While most consumers don’t much think much about the monthly fees they pay to their bank, over the course of a year those small fees add up. The average annual fees at the Big 10 Banks clock in around $144 per year, or $12 a month.
And while it is easy to assume that $12 is not a make or break amount for most mainstream banking customers, the reality is that actually can break the bank for consumers on limited budgets.
“Typical fees add up for people who are on budgets. Fees and minimums can even prevent people from opening a bank account,” Vinay Patel, Chief Executive and Co-Founder of Bee, told PYMNTS.
“And it isn’t just a problem for people considered to be on the financial fringes to have a regular savings or checking account, because often it isn’t just a $12 fee,” Patel noted before further explaining that even very responsible customers forget that maintenance fees come in right at the end or beginning of the month when bills tend to be due and balances run low.
“Suddenly that $12 turns into $70 in overdraft charges and now that bank account costs $82 a month and not $12 a month. That is simply not a reasonable cost, and it is one that will mostly likely cost those who can afford the least.”
But Bee thinks it can do better and has just completed a $4.6 million capital raise consisting of two rounds of seed funding to help build a better — and fairer — online bank.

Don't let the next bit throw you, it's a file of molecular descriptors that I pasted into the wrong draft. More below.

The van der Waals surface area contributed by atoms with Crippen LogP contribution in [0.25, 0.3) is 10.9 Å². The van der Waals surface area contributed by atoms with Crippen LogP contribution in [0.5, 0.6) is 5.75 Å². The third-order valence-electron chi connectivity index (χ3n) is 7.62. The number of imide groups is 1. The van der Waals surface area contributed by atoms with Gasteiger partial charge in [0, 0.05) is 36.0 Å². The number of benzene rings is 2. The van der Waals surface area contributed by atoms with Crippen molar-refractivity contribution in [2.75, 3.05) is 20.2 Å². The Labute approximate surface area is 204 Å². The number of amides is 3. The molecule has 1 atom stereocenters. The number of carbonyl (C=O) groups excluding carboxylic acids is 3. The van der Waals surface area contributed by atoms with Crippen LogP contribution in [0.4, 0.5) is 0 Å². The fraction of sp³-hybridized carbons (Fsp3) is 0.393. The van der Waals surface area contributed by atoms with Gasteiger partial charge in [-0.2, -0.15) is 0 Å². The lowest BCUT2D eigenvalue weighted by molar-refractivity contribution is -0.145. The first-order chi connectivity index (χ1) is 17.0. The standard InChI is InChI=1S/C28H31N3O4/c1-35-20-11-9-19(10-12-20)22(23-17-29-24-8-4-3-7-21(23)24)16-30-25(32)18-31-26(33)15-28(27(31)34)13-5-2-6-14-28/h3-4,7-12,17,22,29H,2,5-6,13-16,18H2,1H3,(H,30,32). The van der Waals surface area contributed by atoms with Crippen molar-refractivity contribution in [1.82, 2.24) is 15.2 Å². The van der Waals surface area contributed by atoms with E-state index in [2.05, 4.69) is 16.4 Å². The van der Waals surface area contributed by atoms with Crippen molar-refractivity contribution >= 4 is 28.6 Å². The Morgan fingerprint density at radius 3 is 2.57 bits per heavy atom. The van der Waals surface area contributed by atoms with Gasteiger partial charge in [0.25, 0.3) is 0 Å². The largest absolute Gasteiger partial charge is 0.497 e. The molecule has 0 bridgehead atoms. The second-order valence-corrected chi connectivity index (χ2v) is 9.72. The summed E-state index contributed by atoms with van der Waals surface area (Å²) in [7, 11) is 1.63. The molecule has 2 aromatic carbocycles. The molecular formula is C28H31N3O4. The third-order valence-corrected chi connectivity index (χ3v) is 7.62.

Bee provides customers with basic retail banking services — checking and savings accounts and debit cards, paired with financial services — all targeted to working class consumers. But it also removes many of the obstacles that keep lower earning accountholders away from banks by making deposits easy and immediately recorded, and without the laundry list of fees.
“Bee doesn’t carry the same overhead as a big bank, or even a small credit union. So there are no minimum balance requirements or overdraft fees. We also make it easy to deposit a check with a smartphone camera so that consumers can actually see those funds show up and be usable within a half hour of deposit,” Patel noted.
“The point of having mobile services that are lightning fast with 24-hour wait was never clear to me.”
Bee customers do pay ATM fees, but are given two free withdrawals per month. Patel said that unlimited withdrawals aren’t as sticky a feature as one might imagine for the working class consumer who Bee is targeting.